A new light-responsive material could lead to discs the size of today’s DVDs that store four orders of magnitude more data. Traditional DVDs and CDs store data on their surface in two dimensions, and holographic discs can store it in three. Now researchers have for the first time demonstrated what they call a five-dimensional optical material. It can record data in three spatial dimensions and in response to different wavelengths and polarizations of laser light.
The material is being developed by researchers led by Min Gu, director of the Centre for Micro-Photonics at the Swinburne University of Technology in Victoria, Australia. The material is made up of layers of gold nanorods suspended in clear plastic spun flat on a glass substrate. Multiple data patterns can be written and read within the same area in the material without interfering with each other. Using three wavelengths and two polarizations of light, the Australian researchers have written six different patterns within the same area. They’ve further increased the storage density to 1.1 terabytes per cubic centimeter by writing data to stacks of as many as 10 nanorod layers. In a paper published online today in the journal Nature, Gu’s group reports recording speeds of about a gigabit per second.
“You can record each bit by one laser pulse,” says Gu. The writing laser melts and reshapes the gold particles, which are less than 100 nanometers long. The changes affect how the nanorods interact with light from a laser-imaging system, allowing the data to be read.
The Australian researchers tailored the gold nanoparticles to respond to different wavelengths of light by controlling their dimensions. When pulsed with a focused beam of green light, for example, some of the nanorods will change shape, while others very close by but of a different size will not be affected. The response of the nanorods, which are scattered throughout the plastic randomly, also depends on the angle of propagation of the incoming light. When the polarization of the light is aligned with the rods’ long axis, the rods absorb it more strongly than they do light coming from other angles. The patterns can’t be erased and rewritten, but they should be stable over time.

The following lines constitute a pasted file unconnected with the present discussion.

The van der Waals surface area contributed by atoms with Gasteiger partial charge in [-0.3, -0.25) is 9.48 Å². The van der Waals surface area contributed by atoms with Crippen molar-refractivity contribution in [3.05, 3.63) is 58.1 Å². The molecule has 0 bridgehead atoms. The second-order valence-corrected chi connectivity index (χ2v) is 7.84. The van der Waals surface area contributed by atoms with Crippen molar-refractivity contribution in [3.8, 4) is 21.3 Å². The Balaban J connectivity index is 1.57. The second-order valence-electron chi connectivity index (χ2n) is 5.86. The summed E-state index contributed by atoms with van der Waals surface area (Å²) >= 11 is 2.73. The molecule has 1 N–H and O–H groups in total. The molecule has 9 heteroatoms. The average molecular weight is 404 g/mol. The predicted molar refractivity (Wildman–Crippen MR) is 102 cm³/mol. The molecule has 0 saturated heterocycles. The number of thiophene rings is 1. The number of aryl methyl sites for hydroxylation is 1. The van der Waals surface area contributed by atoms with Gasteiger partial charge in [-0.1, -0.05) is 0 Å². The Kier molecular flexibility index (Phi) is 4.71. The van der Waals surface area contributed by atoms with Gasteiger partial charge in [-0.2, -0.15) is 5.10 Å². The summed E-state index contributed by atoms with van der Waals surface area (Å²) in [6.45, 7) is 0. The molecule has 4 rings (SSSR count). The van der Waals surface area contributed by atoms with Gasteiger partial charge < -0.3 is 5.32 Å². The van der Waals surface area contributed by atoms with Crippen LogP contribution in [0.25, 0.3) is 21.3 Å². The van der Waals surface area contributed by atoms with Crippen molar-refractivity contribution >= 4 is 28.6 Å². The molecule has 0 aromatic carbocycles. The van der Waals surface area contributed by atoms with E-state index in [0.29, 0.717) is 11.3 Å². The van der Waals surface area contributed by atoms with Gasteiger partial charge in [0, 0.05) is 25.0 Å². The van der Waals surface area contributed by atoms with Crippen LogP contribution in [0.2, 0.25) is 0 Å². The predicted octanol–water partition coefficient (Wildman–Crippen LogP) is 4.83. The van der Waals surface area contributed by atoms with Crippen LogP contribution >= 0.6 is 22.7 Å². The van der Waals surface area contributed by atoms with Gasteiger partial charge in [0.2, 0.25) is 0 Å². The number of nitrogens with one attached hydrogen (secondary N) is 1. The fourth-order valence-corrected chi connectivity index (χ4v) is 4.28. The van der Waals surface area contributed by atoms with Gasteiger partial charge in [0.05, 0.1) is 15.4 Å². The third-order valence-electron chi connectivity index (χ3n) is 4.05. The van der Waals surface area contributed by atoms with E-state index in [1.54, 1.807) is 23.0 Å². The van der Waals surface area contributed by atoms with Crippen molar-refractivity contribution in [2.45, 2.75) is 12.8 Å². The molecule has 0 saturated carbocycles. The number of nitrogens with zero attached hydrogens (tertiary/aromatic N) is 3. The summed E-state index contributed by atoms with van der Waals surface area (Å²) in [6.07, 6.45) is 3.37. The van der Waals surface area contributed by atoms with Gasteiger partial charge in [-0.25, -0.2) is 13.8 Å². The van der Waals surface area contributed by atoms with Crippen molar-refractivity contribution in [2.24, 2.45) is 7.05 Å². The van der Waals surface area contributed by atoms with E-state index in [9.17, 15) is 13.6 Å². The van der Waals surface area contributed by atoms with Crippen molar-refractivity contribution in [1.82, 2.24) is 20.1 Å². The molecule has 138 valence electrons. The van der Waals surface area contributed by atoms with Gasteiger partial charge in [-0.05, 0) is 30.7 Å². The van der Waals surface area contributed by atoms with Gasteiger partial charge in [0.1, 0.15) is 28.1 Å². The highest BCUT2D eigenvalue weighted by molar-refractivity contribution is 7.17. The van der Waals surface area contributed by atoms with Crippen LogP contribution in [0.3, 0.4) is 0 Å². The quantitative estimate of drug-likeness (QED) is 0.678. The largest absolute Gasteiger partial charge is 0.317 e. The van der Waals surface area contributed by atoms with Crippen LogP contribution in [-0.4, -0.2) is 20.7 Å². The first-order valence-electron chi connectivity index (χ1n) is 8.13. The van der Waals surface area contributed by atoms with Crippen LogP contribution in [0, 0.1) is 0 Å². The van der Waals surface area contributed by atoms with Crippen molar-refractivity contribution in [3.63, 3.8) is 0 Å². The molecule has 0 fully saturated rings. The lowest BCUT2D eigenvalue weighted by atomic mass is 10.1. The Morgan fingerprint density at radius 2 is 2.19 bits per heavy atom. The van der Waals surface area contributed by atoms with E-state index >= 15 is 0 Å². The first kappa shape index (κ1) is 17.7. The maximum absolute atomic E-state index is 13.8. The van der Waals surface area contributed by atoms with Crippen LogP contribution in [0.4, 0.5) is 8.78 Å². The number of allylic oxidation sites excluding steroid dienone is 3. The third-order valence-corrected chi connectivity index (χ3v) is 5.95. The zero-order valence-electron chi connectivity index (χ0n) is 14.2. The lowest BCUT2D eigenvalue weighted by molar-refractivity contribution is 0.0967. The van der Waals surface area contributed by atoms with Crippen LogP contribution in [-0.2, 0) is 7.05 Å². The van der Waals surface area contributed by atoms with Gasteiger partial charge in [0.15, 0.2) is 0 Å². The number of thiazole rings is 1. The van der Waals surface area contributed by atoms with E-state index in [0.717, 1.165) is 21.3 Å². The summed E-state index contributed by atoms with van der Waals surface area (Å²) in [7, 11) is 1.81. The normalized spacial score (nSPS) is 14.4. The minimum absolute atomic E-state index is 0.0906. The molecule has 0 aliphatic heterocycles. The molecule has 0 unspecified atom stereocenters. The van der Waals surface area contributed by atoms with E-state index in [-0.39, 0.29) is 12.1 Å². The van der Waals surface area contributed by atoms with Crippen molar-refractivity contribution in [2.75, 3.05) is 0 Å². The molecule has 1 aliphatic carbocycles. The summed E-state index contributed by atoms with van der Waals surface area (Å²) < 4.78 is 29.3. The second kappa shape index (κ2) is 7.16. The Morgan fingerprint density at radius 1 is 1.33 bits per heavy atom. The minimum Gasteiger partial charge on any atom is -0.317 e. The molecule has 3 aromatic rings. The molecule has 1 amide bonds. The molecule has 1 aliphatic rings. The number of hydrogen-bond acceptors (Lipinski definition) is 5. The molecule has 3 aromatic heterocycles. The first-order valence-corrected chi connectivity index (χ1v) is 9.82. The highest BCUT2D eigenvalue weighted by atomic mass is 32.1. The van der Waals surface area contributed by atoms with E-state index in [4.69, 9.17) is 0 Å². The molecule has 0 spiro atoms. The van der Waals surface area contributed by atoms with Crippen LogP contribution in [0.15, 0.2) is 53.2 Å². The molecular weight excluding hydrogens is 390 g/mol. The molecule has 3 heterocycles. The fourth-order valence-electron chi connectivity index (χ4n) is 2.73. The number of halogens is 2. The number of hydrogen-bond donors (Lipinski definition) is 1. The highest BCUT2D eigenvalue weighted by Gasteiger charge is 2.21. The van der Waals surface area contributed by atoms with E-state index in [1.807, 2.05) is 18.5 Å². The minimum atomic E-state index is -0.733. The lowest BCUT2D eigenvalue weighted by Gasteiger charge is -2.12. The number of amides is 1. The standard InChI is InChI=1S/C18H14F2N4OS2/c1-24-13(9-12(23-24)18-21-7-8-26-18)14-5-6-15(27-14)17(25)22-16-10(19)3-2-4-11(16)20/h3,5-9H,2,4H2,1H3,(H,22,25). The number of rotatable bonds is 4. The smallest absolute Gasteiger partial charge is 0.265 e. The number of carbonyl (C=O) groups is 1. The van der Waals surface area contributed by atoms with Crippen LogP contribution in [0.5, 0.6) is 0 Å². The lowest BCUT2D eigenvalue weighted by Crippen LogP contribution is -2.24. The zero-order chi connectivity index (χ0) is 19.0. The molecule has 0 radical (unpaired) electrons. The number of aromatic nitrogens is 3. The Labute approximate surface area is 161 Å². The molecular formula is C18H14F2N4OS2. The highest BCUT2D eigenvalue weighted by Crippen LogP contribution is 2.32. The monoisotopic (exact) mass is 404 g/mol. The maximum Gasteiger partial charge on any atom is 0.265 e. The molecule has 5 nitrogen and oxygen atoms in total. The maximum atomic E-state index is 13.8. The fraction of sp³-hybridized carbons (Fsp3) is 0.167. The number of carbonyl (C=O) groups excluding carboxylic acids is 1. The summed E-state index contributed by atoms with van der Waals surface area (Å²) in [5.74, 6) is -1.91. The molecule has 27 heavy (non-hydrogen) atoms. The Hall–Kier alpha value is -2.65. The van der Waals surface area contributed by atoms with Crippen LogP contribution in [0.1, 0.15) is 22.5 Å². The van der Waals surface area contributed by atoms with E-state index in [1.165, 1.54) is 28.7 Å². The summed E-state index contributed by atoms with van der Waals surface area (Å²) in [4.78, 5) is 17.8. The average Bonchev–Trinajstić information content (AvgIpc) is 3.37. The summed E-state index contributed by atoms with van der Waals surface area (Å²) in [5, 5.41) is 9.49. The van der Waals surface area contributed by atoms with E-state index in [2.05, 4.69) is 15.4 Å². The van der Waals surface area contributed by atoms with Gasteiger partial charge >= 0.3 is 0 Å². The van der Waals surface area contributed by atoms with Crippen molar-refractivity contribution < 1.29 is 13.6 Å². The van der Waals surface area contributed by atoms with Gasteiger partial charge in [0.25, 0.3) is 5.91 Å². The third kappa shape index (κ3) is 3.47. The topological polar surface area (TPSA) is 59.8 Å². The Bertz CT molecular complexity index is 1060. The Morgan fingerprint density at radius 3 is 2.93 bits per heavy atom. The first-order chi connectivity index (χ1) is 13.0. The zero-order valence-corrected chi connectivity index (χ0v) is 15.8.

Previous work on this kind of multiplexed optical storage relied on light-responsive polymers. “The absoption spectrum of those materials is very broad,” says Gu, which makes it difficult to record at high density using multiple colors of light. The advantage of the gold nanorods and of quantum dots, another nanomaterial Gu is exploring for rewritable five-dimensional storage, is that they respond to much narrower bands of light.
The Australian technique will have to compete against a range of high-density data-storage techniques in various stages of development, including flash and next-generation high-density magnetic storage. The results are “early but interesting,” says Kevin Curtis, the chief technology officer at InPhase Technologies, a Colorado company that’s developing holographic storage, which records in three dimensions using one wavelength. Last week at the IEEE Photonics Society’s optical data storage meeting in Florida, InPhase presented a prototype that stores 713 gigabytes per square inch. The company is working with Hitachi to implement the holographic technology in products.
Barry H. Schechtman, executive director emeritus of the Information Storage Industry Consortium, says the Australian work is “a good first demonstration of the long-term potential” of five-dimensional recording to increase optical storage capacity and rates. The gold nanorod recording medium “provides more knobs to turn” than other materials for data storage, he says.
However, Schechtman cautions that the researchers face a tremendous engineering challenge. “It’s likely that combining all these variables at once and pushing each toward its natural limits” will prove difficult, he says.
Gu reports that he has an agreement with Samsung and is in discussions with Chinese electronics manufacturer Shenzhen Sunland Technology to license the technology. The first application, he says, is likely to be in archives where large amounts of data from medical imaging files, security encoding, and banking are stored.